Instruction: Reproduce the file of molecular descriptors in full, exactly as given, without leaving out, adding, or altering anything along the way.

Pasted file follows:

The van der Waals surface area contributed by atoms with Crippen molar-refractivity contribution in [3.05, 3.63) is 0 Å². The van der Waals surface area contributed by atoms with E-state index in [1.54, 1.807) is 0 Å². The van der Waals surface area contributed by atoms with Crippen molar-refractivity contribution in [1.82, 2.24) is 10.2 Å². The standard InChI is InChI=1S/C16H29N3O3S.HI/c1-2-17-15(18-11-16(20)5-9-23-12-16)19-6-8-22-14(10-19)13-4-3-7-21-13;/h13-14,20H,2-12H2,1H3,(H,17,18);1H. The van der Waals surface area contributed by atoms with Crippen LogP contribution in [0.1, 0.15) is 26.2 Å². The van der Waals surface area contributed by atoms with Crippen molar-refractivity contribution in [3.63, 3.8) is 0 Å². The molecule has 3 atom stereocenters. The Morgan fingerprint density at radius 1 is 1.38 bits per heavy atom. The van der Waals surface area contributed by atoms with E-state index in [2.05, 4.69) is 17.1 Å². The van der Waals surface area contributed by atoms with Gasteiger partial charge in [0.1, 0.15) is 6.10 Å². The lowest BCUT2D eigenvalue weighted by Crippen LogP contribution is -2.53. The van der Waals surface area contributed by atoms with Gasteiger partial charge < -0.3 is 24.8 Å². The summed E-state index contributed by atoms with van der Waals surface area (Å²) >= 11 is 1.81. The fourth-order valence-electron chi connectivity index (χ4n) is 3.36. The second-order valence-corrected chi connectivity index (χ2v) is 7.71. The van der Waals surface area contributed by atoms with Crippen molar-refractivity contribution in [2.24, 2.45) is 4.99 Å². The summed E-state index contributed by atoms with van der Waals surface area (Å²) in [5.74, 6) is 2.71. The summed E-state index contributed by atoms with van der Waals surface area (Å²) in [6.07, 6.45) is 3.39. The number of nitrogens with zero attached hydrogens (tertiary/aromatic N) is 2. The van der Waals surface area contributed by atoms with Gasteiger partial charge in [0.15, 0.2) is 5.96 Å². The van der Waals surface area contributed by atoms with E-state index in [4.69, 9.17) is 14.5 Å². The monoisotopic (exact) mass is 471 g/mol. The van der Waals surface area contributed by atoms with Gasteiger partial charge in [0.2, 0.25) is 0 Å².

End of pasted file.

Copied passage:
The van der Waals surface area contributed by atoms with Crippen molar-refractivity contribution in [3.05, 3.63) is 0 Å². The van der Waals surface area contributed by atoms with E-state index in [1.54, 1.807) is 0 Å². The van der Waals surface area contributed by atoms with Crippen molar-refractivity contribution in [1.82, 2.24) is 10.2 Å². The standard InChI is InChI=1S/C16H29N3O3S.HI/c1-2-17-15(18-11-16(20)5-9-23-12-16)19-6-8-22-14(10-19)13-4-3-7-21-13;/h13-14,20H,2-12H2,1H3,(H,17,18);1H. The van der Waals surface area contributed by atoms with Crippen LogP contribution in [0.1, 0.15) is 26.2 Å². The van der Waals surface area contributed by atoms with Crippen molar-refractivity contribution in [3.63, 3.8) is 0 Å². The molecule has 3 atom stereocenters. The Morgan fingerprint density at radius 1 is 1.38 bits per heavy atom. The van der Waals surface area contributed by atoms with E-state index in [2.05, 4.69) is 17.1 Å². The van der Waals surface area contributed by atoms with Gasteiger partial charge in [0.1, 0.15) is 6.10 Å². The lowest BCUT2D eigenvalue weighted by Crippen LogP contribution is -2.53. The van der Waals surface area contributed by atoms with Gasteiger partial charge < -0.3 is 24.8 Å². The summed E-state index contributed by atoms with van der Waals surface area (Å²) >= 11 is 1.81. The fourth-order valence-electron chi connectivity index (χ4n) is 3.36. The second-order valence-corrected chi connectivity index (χ2v) is 7.71. The van der Waals surface area contributed by atoms with Crippen molar-refractivity contribution in [2.24, 2.45) is 4.99 Å². The summed E-state index contributed by atoms with van der Waals surface area (Å²) in [5.74, 6) is 2.71. The summed E-state index contributed by atoms with van der Waals surface area (Å²) in [6.07, 6.45) is 3.39. The number of nitrogens with zero attached hydrogens (tertiary/aromatic N) is 2. The van der Waals surface area contributed by atoms with Gasteiger partial charge in [0.15, 0.2) is 5.96 Å². The van der Waals surface area contributed by atoms with E-state index in [4.69, 9.17) is 14.5 Å². The monoisotopic (exact) mass is 471 g/mol. The van der Waals surface area contributed by atoms with Gasteiger partial charge in [0.2, 0.25) is 0 Å².